England Dan & John Ford Coley
|This article needs additional citations for verification. (September 2008)|
|England Dan & John Ford Coley|
England Dan (left) and John Ford Coley, 1976
|Origin||Dallas, Texas, US|
|Genres||Pop rock, soft rock|
|Labels||A&M Records, Big Tree Records|
|Associated acts||Parker McGee, Seals and Crofts|
|Past members||England Dan
John Ford Coley
England Dan & John Ford Coley were an American soft rock duo composed of Danny Wayland "England Dan" Seals and John Edward "John Ford" Coley, active throughout the 1970s. Native Texans, the duo released eleven albums and nine singles in their career and are best known for their 1976 single, "I'd Really Love to See You Tonight", a No. 2 pop hit and No. 1 Adult Contemporary hit. After they disbanded, Seals began performing as Dan Seals and launched a country music career through the 1980s which produced 11 No. 1 country hits.
The duo began while they were friends and classmates at W. W. Samuell High School in Dallas, Texas. Seals and Coley performed first as part of Dallas pop/psych group Southwest F.O.B. (Freight on Board), whose material has been re-released on CD by the Sundazed label.
Seals was the younger brother of Jim Seals of the 1970s soft rock duo Seals and Crofts. Dan's childhood nickname was "England Dan" because he was a fan of English rock band The Beatles, and he occasionally adopted an affected English accent. John Colley's last name was re-spelled "Coley" for ease of pronunciation; "Ford" was added as his middle name for flow purposes, thus England Dan and John Ford Coley.
Both toured the Texas music scene where they had one hit, "The Smell of Incense", which rose to No. 43 on the pop chart in 1969. This band played on the bill with such acts as Led Zeppelin. While in the band, Dan Seals and John Coley began their own acoustic act, Colley and Wayland. The act was renamed England Dan & John Ford Coley, and the duo signed with A&M Records. In 1971, they moved to Los Angeles where they opened for numerous bands. Their first break came in 1972, with the song "Simone". It became a No. 1 hit in Japan and also charted in France, but it did not chart in the US.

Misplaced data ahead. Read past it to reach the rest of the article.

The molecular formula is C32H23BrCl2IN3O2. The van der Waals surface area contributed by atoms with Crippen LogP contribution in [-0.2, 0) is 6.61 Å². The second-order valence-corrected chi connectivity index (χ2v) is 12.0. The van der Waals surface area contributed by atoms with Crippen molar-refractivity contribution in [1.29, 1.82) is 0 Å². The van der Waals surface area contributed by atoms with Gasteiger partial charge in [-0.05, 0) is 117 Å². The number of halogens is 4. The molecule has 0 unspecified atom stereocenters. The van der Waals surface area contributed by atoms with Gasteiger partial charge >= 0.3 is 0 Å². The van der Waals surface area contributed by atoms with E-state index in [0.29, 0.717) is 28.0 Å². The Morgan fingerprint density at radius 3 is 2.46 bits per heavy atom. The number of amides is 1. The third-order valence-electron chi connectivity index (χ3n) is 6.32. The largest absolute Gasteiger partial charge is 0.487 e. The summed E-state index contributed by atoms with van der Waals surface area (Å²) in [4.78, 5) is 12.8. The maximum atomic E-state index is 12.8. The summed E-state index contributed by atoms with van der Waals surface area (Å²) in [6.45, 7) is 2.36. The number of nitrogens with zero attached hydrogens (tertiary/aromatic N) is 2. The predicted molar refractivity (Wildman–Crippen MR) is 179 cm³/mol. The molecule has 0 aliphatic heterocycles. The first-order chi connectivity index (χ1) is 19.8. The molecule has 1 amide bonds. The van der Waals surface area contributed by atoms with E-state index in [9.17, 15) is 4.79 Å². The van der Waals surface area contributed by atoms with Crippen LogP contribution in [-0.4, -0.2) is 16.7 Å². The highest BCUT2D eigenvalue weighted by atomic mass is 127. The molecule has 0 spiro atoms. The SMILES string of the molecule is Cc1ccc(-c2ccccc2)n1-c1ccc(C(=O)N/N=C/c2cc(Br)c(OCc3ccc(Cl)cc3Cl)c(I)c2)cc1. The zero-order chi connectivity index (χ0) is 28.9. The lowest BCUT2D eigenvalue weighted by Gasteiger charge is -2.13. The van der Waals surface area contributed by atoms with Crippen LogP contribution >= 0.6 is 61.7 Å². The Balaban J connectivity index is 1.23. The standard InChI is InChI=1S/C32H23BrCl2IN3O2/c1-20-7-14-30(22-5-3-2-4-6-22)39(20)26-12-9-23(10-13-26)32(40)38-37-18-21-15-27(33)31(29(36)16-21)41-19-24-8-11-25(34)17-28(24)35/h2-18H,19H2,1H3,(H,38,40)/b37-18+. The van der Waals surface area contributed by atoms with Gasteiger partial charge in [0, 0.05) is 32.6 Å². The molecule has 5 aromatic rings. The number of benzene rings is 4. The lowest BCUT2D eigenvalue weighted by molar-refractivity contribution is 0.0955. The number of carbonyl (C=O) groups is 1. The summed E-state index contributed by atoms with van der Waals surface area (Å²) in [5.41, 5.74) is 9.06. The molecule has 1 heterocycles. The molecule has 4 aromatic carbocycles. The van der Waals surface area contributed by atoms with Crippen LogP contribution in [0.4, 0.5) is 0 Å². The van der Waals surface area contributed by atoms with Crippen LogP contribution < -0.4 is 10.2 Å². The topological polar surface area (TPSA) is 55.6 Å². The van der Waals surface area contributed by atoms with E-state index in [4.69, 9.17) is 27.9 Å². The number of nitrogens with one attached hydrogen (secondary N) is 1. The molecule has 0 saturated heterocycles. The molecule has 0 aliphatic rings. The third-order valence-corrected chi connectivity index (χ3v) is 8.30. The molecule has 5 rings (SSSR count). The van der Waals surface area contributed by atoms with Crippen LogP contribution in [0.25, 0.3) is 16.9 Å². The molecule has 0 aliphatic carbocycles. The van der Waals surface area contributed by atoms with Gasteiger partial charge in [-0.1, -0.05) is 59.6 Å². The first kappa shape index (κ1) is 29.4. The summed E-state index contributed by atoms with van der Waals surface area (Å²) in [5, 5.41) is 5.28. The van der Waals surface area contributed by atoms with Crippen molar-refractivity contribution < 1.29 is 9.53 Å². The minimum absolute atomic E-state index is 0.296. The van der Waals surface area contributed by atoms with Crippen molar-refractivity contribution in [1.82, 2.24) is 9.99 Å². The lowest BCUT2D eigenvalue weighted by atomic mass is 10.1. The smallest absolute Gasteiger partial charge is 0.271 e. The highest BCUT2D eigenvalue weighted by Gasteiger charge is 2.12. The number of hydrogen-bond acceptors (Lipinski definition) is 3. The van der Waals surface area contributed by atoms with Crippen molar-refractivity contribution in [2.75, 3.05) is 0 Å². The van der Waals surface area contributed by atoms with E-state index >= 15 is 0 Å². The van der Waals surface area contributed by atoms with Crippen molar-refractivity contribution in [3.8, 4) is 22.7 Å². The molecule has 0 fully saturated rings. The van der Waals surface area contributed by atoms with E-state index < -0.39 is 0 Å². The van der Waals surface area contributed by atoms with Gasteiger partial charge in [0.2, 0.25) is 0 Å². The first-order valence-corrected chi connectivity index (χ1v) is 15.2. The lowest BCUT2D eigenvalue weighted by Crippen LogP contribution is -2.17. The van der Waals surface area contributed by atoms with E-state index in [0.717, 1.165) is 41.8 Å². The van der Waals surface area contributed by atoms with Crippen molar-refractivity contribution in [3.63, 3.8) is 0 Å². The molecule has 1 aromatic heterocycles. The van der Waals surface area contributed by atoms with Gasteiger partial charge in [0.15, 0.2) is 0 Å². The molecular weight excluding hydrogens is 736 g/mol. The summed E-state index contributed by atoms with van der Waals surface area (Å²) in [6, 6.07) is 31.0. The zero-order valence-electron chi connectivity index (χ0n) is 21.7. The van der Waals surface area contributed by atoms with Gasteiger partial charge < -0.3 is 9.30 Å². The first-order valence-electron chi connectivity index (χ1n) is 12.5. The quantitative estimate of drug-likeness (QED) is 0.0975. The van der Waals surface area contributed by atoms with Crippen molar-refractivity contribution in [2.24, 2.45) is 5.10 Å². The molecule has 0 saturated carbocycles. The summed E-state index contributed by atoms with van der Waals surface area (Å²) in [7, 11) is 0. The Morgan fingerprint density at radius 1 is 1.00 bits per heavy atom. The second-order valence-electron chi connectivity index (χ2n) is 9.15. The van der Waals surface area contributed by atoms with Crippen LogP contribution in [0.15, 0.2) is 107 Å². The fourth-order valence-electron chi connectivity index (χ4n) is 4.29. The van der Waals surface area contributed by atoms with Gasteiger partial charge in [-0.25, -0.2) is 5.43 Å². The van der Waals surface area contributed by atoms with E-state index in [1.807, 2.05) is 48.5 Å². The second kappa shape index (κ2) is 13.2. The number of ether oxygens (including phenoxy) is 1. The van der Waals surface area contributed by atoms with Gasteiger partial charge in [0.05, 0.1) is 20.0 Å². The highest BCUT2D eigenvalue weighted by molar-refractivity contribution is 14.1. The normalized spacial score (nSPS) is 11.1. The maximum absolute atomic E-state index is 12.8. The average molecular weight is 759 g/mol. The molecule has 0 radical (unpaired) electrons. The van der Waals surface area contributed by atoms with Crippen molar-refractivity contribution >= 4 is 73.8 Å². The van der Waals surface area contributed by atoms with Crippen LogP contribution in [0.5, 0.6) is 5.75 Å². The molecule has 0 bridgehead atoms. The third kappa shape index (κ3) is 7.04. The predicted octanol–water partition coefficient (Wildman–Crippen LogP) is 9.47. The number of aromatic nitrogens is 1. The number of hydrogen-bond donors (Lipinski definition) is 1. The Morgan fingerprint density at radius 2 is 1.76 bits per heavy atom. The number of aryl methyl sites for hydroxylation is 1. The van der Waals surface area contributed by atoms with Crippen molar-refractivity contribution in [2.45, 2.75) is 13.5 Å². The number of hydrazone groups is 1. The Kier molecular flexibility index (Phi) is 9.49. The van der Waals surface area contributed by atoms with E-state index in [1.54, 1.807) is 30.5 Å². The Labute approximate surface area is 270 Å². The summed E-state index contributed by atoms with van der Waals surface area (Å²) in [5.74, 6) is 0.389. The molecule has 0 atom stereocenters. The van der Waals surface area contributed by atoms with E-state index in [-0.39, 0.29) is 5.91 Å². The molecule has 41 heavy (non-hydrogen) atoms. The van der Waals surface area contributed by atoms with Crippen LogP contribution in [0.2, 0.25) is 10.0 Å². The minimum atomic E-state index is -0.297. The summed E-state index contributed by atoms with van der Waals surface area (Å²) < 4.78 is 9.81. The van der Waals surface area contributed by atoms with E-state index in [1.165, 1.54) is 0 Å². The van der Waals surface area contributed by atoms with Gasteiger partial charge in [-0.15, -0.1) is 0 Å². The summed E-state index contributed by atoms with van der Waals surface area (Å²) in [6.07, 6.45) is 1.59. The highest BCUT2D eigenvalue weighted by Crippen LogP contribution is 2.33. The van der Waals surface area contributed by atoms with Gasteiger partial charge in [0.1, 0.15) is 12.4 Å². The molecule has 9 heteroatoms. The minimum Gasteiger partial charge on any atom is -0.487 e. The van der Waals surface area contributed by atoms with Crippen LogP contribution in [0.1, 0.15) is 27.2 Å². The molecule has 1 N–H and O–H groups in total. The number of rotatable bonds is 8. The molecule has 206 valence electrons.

The duo was released from its contract with A&M after three albums. Undaunted, the pair continued to press on, stumbling upon the song "I'd Really Love to See You Tonight", written by a young Mississippi-based songwriter, Parker McGee. They recorded a demo and played it in the office of Bob Greenberg, a senior VP at Atlantic Records. Atlantic had a subsidiary label named Big Tree in the same office, and Big Tree's A&R rep, Doug Morris, had heard the song through the wall and came into the room. When Greenberg decided against it, Morris said "We want it," and offered them a deal.
The duo had six Top 40 singles between 1976 and 1979. Among their hits are "Love Is the Answer" (written by Todd Rundgren) (1979), "I'd Really Love to See You Tonight" (1976), "Nights Are Forever Without You" (another McGee composition) (1976), "It's Sad to Belong" (1977), and "We'll Never Have to Say Goodbye Again" (1978).
Dan Seals became a successful country musician in the 1980s, scoring hits such as "Meet Me in Montana" (with Marie Osmond) and "Bop". John Ford Coley went on to do television and film appearances in the 1980s, and returned to an active touring schedule in the 1990s and 2000s, and co-producer for acts such as Eddie Money (with Vince Gill) and Tom Wurth.
Seals died on March 25, 2009 following treatment for mantle cell lymphoma.
|1971||England Dan & John Ford Coley||—||—||—||A&M|
|1976||I Hear the Music||—||—||—|
|Nights Are Forever||17||11||Gold||Big Tree|
|1977||Dowdy Ferry Road||80||—||—|
|1978||Some Things Don't Come Easy||61||73||—|
|1979||Dr. Heckle & Mr. Jive||106||—||—|
|The Best of England Dan and John Ford Coley||194||—||—|
|1980||Just Tell Me You Love Me (soundtrack)||—||—||—|
|1981||The Best of England Dan and John Ford Coley Vol. 2||—||—||—|
|1996||The Very Best of England Dan and John Ford Coley||—||—||—||Rhino|
|Year||Single||Peak chart positions||RIAA||Album|
|US||US AC||CA||CA AC||AU|
|1976||"I'd Really Love to See You Tonight"||2||1||5||1||25||Gold||Nights Are Forever|
|"Nights are Forever Without You"||10||6||10||4||92||—|
|1977||"It's Sad to Belong"||21||1||9||1||90||—||Dowdy Ferry Road|
|"Gone Too Far"||23||8||15||11||71||—|
|1978||"We'll Never Have to Say Goodbye Again"||9||1||11||2||—||—||Some Things Don't Come Easy|
|"You Can't Dance"||49||22||62||34||—||—|
|"If the World Ran Out of Love Tonight"||—||41||—||—||—||—|
|"Westward Wind"||—||30||—||—||—||—||Nights Are Forever|
|1979||"Love Is the Answer"||10||1||33||18||79||—||Dr. Heckle & Mr. Jive|
|"What Can I Do with This Broken Heart"||50||12||—||—||—||—|
|1980||"In It For Love"||75||45||—||—||—||—||The Best of England Dan and John Ford Coley|
|1981||"Part of Me Part of You"||—||42||—||—||—||—||Just Tell Me You Love Me (soundtrack)|
- England Dan & John Ford Coley, Back to the "old school"
- Barry Alfonso, essay in the booklet for The Very Best of England Dan & John Ford Coley, Rhino Records, 1996, p. 5
- Nite, Norm N. and Newman, Ralph M.: ROCK ON: The Illustrated Encyclopedia Of Rock N' Roll; Volume II: Thomas Y. Crowell: 1978, p. 152.